Keeping cockroaches out of your house might sound like an impossible task but there’s good news! There are simple steps you can take right now to better defend your house against roaches (as well as other pests).
Hint: Want more information about natural cockroach deterrents? You may find our Natural Cockroach Repellent guide helpful.
From cleaning and organizing to sealing up entry points and using natural repellents, here’s how to keep roaches away from your home- forever.
Make Your House So Clean Roaches Won’t Be Interested
Cockroaches only become a problem when they invade homes, businesses and other buildings. And they only enter buildings when there are better conditions and more food inside than outside.
Most cockroach infestations start in the kitchen or bathroom and there’s a good reason for that: roaches are attracted to food and water. Those are the places to start your anti-cockroach efforts, and we have lots of tips for doubling down on cleaning up!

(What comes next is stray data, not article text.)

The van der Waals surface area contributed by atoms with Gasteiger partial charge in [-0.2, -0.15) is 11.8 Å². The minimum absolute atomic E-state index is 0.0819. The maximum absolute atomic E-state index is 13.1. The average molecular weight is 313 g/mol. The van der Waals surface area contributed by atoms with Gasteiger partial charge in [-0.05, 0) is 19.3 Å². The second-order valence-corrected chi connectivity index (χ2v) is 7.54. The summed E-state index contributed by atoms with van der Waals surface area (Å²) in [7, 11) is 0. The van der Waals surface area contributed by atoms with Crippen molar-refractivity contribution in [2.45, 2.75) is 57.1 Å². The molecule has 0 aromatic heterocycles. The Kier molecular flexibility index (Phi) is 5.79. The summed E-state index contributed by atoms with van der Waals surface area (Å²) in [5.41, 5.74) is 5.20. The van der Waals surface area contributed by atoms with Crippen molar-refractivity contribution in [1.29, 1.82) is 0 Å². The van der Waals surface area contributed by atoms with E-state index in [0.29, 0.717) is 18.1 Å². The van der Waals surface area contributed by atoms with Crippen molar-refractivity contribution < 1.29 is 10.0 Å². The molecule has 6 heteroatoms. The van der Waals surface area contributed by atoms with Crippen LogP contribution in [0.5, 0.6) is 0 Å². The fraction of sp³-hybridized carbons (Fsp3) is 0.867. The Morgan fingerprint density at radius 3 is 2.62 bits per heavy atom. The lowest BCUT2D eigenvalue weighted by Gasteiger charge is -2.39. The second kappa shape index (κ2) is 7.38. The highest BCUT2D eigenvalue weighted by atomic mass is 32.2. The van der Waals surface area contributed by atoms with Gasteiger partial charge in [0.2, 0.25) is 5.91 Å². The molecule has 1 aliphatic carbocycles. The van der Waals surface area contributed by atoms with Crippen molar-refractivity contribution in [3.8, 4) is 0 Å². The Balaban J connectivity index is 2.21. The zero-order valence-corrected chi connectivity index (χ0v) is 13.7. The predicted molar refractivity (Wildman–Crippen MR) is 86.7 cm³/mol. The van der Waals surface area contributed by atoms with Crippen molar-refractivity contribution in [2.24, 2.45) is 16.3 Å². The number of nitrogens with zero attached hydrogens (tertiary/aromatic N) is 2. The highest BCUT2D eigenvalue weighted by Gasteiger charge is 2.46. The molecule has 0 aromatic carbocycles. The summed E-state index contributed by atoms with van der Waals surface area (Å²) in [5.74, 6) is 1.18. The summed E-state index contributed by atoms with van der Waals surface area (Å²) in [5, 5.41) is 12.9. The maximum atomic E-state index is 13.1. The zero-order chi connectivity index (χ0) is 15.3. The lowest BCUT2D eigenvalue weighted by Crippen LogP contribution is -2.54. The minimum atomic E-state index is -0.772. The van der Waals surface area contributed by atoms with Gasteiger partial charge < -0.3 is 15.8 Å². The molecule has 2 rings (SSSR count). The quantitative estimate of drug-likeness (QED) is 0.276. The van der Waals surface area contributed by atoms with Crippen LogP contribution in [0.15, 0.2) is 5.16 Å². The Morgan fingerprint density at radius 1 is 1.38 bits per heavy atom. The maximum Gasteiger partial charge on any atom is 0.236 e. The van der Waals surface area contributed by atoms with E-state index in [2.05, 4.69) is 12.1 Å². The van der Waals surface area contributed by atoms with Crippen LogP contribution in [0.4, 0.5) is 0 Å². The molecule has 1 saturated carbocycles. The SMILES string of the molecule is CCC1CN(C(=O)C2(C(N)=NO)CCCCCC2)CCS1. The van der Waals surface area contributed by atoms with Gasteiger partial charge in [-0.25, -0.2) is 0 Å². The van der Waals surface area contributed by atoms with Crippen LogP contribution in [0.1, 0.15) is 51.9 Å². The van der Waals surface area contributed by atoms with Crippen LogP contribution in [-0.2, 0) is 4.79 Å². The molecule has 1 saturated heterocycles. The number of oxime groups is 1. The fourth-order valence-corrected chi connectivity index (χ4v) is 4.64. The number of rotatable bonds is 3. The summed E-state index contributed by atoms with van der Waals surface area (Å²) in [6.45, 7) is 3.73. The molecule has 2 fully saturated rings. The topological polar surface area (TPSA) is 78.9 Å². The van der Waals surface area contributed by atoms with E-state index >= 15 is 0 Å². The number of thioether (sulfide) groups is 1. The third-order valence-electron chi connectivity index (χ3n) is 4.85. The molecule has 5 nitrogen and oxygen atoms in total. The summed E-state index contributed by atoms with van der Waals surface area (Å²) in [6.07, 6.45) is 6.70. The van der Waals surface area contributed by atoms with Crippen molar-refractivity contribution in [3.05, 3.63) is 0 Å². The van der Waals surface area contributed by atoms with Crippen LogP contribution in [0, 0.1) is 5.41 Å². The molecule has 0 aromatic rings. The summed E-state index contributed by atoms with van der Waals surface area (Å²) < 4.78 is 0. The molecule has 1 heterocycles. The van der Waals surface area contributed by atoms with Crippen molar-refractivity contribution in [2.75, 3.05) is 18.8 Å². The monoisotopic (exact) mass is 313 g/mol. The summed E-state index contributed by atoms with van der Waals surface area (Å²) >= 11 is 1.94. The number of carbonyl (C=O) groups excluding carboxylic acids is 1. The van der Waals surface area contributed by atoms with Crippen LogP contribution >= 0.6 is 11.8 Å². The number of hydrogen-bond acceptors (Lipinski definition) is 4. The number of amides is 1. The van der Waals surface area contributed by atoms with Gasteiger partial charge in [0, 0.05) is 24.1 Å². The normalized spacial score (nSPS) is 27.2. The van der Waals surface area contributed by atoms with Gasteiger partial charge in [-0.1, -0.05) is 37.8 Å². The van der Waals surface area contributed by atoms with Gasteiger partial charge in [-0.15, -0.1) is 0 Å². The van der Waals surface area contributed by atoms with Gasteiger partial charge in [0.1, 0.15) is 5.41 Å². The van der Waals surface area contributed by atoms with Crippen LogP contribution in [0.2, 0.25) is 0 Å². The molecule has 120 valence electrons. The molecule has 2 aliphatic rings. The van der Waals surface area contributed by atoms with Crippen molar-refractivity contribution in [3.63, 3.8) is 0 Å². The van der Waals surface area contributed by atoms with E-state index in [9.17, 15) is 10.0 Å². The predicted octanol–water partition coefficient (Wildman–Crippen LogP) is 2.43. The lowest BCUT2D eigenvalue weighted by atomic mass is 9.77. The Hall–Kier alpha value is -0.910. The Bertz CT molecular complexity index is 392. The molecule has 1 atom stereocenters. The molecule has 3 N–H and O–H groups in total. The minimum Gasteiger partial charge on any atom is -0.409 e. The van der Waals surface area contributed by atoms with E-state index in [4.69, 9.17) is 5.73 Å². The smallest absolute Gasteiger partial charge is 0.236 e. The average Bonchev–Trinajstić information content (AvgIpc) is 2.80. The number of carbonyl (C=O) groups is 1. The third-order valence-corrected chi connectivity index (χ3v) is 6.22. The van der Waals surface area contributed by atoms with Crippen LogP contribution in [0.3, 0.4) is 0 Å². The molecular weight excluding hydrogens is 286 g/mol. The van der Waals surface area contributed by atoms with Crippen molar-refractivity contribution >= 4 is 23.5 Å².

Stop Serving Roaches Dinner on a Silver Platter
What do roaches eat? Well, just about everything. But beyond decomposing leaves and garbage, their food sources are primarily food, the same kinds of things we eat: crumbs, grease, sweet treats and other leftovers.
The biggest boosts to your cleaning routine are the simple ones: always clean your dishes, wipe counters, put away leftovers and keep the floors crumb-free. Vacuuming and wiping your counters and tables are quick ways to remove roaches’ main food sources.
But good cleaning goes beyond sweeping up crumbs.
Deep Cleaning Tips: Don’t Forget These Areas
There are a few places you might be forgetting (or hesitating) to clean around your kitchen and bathroom. When’s the last time you cleaned the drip pans under the burners on your stove? It’s easy to forget how much oil splatter and crumbs they collect. Luckily, it’s also pretty easy to take them out and scrub them with a sponge.